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Which languages?

November 20th, 2013 by

When the British Council announced they wanted to commission a piece of research on which languages the UK needs most and why, I was delighted. But I could also see the pitfalls. One the one hand, I could see that a balanced and considered analysis would help to stimulate and inform a debate which is all too often dominated by personal opinion and value judgements. On the other hand, producing a list of just 10 languages seemed destined to upset someone. I had no wish to be the cause of a diplomatic incident. And asking which languages the UK needs is not the same as saying which languages schools should teach or which languages people should learn. These questions require consideration of a wider range of factors and I respect that. So when I joined forces with my colleague Kate Board to carry out the work we were clear that the report needed to be based on a systematic and dispassionate review of the evidence. It needed to take into account a balanced range of factors, both economic and cultural. Not only which languages might be needed for future business success, or the languages of countries where cultural links are already strong but, given the power of language learning to build trust, where there was the greatest need to strengthen relationships and mend fences.We were also seeking balance in terms of the sources of evidence we used. We wanted not only to take into account the views of government and business, but also the wants and needs of the British public. We achieved this by looking at the most popular tourist destinations for Britons, and the availability of beginners language courses for adults, which are so responsive to popular demand.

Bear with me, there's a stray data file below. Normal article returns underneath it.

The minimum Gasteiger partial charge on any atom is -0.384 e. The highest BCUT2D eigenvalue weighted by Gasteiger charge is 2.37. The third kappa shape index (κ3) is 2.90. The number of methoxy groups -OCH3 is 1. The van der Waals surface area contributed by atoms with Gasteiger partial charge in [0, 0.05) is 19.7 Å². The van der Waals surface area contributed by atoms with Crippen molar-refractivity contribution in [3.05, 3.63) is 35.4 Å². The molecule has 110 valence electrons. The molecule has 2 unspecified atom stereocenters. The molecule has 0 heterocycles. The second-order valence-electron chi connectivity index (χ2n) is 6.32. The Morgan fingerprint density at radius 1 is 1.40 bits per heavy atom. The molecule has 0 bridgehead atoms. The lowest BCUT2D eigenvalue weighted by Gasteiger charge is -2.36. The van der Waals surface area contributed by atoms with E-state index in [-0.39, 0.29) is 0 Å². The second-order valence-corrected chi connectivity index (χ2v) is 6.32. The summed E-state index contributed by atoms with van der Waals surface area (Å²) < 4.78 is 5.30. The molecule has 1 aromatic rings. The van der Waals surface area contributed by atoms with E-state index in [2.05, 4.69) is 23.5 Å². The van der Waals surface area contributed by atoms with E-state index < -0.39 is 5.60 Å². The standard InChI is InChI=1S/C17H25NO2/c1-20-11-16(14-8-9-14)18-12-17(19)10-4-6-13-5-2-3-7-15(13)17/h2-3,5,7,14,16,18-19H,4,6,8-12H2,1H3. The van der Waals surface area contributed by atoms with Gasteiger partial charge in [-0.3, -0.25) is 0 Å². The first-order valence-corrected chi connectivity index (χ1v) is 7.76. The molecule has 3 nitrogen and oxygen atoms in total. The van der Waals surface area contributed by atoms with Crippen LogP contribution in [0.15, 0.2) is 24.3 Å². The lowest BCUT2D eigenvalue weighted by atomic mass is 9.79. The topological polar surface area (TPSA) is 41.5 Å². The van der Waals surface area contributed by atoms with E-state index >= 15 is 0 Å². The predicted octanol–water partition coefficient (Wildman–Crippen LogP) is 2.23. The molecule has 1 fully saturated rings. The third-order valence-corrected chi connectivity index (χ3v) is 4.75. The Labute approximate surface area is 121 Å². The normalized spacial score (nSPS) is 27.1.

The list of languages we’ve come up with is not definitive, but we hope it will stimulate debate and above all, positive action. We hope that it will encourage creative thinking not only on how to develop the teaching of a more diverse range of languages, but also to strengthen and enrich those which are already widely taught. I am delighted that the main message emerging from media coverage is that it is language learning in general which is important, and the entrée into other cultures which it provides is a great prize which can enhance the future in so many different ways.

To download the full report, go to http://www.britishcouncil.org/organisation/publications/languages-future

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